Berlinale 2021: A lament for a lost festival experience
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After that rather dramatic headline, let me clarify that the lament is not about Berlinale 2021 going online. The pandemic has opened up something akin to what social media did way back. At one time, only establishment critics had their voice heard, but with Facebook and Twitter, anyone could opine on a movie. The online nature of the Rotterdam festival (recently) and the Berlinale (now) has, similarly, democratised media coverage. Earlier only those with invitations from the festival could go—also, only those who could fork up the hefty costs involved, even if the publication you write for was footing a bit of the bill. Now, you can sit in Chennai or Chandigarh and “attend” the Berlinale. So, it’s all good—with just one caveat. The theatrical experience will be missed.

Again, let me clarify. This is not a lament about not watching these films on a big screen. Well, it’s a little bit about that, sure – but I think we have all (meaning, media people) gotten used to screeners now. We have all gotten used to reviewing meant-for-big-screen films after watching them on a small screen. But leave screen size aside, and you’ll see how important it is to just be inside a theatre. A lot of people say this, right? They talk about the pleasures of “community viewing”, etc., even with the big entertainers we make in our country. The whistles, the claps, the waves of laughter that wash over that confined space when a comic line clicks – everything works together to enhance your experience of the movie.

But with artier festival fare, theatres serve a different purpose. If a film begins to “bore” you while you are watching it at home, you may be tempted to PAUSE. You might feel like taking a break. You can’t do that in a theatre (unless you decide to walk out, of course). There’s darkness all around you. You have to keep staring at the screen, and if the film is any good, its initial “boredom” begins to make sense. You get it. You get used to the rhythms. The sheer force of being passive makes the mind more alert, more active. That’s the thing you’ll miss. So a small part of my lament is for this.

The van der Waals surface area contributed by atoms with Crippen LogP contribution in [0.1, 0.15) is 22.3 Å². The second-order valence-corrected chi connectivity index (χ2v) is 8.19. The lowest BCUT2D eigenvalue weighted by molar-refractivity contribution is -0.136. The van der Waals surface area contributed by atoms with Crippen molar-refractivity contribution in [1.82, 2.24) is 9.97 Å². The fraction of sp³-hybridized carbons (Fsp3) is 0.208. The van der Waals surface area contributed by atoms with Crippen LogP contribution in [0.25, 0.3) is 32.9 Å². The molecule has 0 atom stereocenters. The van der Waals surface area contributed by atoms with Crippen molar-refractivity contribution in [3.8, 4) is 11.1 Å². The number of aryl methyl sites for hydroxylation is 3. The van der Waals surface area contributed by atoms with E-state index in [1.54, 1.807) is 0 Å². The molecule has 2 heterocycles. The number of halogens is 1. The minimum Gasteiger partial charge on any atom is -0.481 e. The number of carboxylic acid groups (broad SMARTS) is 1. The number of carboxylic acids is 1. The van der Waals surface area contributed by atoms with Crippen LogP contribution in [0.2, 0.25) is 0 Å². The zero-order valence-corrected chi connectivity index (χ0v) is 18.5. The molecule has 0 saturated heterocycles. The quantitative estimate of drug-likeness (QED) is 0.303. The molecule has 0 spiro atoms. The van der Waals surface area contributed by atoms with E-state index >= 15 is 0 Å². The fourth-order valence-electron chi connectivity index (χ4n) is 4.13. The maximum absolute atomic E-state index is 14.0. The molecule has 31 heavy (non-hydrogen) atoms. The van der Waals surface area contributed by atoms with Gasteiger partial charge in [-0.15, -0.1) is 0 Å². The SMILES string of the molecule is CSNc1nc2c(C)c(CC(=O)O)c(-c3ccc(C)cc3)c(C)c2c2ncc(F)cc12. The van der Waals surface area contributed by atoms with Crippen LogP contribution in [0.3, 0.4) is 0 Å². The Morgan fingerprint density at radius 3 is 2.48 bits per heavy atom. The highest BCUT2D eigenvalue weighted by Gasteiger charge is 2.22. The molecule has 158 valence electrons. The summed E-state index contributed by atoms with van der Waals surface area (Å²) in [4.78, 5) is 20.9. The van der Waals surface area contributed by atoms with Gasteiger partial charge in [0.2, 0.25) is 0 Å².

The bigger lament is about missing the live festival experience. The Berlinale was the first international film festival I was invited to. (I was with The Hindu, then.) It remains my favourite festival simply because of the weather. Yes, Cannes has the Riviera and Venice has the water scooters. (One of the coolest screenings I attended was when I had to “boat it” to a theatre. It was so cool, I practically felt the face-with-sunglasses emoji hanging over me.)

Berlinale 2021: A Lament For A Lost Festival Experience
A scene from Céline Sciamma’s ‘Petite Maman’ premiering at Berlinale 2021.

But Berlin has the cold that someone from Chennai so desperately craves. It’s not bone-chilling, exactly. You’re always some kind of covered, plus all the insides (the theatres, the press rooms) are heated. But when you walk it up between venues or even back to your hotel room, you see your breath fogging up in front of you and dammit, that cheap thrill is what this lament is for: the fact that there is actually a shade of weather that’s not (as the local joke goes) hot, hotter, or hottest.

This lament is for that big, bulky jacket that hangs in my closet for eleven months, waiting for Berlin. (I’ll have to air out the poor thing.) This lament is for my thermal pants, too, and for the happiness that comes from slurping hot food from the stalls that have you lining up (in the cold) and standing (in the cold) and eating (in the cold). This lament is for the peculiar halfway-warmth you get from the sun in a really cold place. Have I mentioned I’ll miss the cold? I’ll say it again. I’ll miss the cold.

It’s already hotting up in Chennai. Maybe I should turn on the AC full-blast and keep the fan running as well, and watch the films with my Berlin-wear—but no, I think that will only make me seem weirder than I already am. So yes, dear Berlinale. I look forward to your gifts, the films you will bring to me from directors like Céline Sciamma and Radu Jude and Natalie Morales and Alonso Ruizpalacios. But these films just won’t be the same without seeing the piles of coats at the feet of viewers (and taking care not to tread on them as you head to a corner seat) and wondering how those actresses in backless gowns manage not to get icicles between their shoulder blades as they do the red carpet thing. And oh dear god, I forgot to mention my gloves. Those are going to need airing out, too.

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